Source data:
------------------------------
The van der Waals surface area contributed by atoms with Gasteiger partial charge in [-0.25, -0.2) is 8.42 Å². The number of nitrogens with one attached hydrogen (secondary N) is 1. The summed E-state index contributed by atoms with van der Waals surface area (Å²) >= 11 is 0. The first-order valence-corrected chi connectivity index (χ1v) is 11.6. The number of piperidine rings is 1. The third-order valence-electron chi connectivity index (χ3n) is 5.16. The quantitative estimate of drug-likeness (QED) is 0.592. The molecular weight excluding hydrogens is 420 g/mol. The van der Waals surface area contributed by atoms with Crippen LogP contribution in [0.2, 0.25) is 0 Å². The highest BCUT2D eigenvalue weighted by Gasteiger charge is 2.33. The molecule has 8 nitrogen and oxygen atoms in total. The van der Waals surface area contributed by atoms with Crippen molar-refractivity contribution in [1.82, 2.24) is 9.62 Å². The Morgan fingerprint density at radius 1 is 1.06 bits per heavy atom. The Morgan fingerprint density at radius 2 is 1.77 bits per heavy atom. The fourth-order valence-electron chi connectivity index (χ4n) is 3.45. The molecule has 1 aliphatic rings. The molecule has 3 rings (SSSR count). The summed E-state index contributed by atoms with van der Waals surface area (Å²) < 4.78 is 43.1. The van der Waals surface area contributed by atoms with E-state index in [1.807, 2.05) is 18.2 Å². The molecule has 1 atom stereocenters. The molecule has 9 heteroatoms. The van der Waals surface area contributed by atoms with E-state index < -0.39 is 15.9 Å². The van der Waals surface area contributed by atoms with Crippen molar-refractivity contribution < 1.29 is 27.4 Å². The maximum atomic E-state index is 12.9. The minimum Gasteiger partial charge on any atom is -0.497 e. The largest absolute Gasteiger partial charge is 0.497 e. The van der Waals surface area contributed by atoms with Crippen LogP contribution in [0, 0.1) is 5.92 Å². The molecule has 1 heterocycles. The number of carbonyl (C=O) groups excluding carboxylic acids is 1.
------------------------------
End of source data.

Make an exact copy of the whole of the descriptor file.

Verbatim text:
The van der Waals surface area contributed by atoms with Gasteiger partial charge in [-0.25, -0.2) is 8.42 Å². The number of nitrogens with one attached hydrogen (secondary N) is 1. The summed E-state index contributed by atoms with van der Waals surface area (Å²) >= 11 is 0. The first-order valence-corrected chi connectivity index (χ1v) is 11.6. The number of piperidine rings is 1. The third-order valence-electron chi connectivity index (χ3n) is 5.16. The quantitative estimate of drug-likeness (QED) is 0.592. The molecular weight excluding hydrogens is 420 g/mol. The van der Waals surface area contributed by atoms with Crippen LogP contribution in [0.2, 0.25) is 0 Å². The highest BCUT2D eigenvalue weighted by Gasteiger charge is 2.33. The molecule has 8 nitrogen and oxygen atoms in total. The van der Waals surface area contributed by atoms with Crippen molar-refractivity contribution in [1.82, 2.24) is 9.62 Å². The Morgan fingerprint density at radius 1 is 1.06 bits per heavy atom. The Morgan fingerprint density at radius 2 is 1.77 bits per heavy atom. The fourth-order valence-electron chi connectivity index (χ4n) is 3.45. The molecule has 1 aliphatic rings. The molecule has 3 rings (SSSR count). The summed E-state index contributed by atoms with van der Waals surface area (Å²) < 4.78 is 43.1. The van der Waals surface area contributed by atoms with E-state index in [1.807, 2.05) is 18.2 Å². The molecule has 1 atom stereocenters. The molecule has 9 heteroatoms. The van der Waals surface area contributed by atoms with E-state index < -0.39 is 15.9 Å². The van der Waals surface area contributed by atoms with Crippen molar-refractivity contribution < 1.29 is 27.4 Å². The maximum atomic E-state index is 12.9. The minimum Gasteiger partial charge on any atom is -0.497 e. The largest absolute Gasteiger partial charge is 0.497 e. The van der Waals surface area contributed by atoms with Crippen LogP contribution in [0, 0.1) is 5.92 Å². The molecule has 1 heterocycles. The number of carbonyl (C=O) groups excluding carboxylic acids is 1.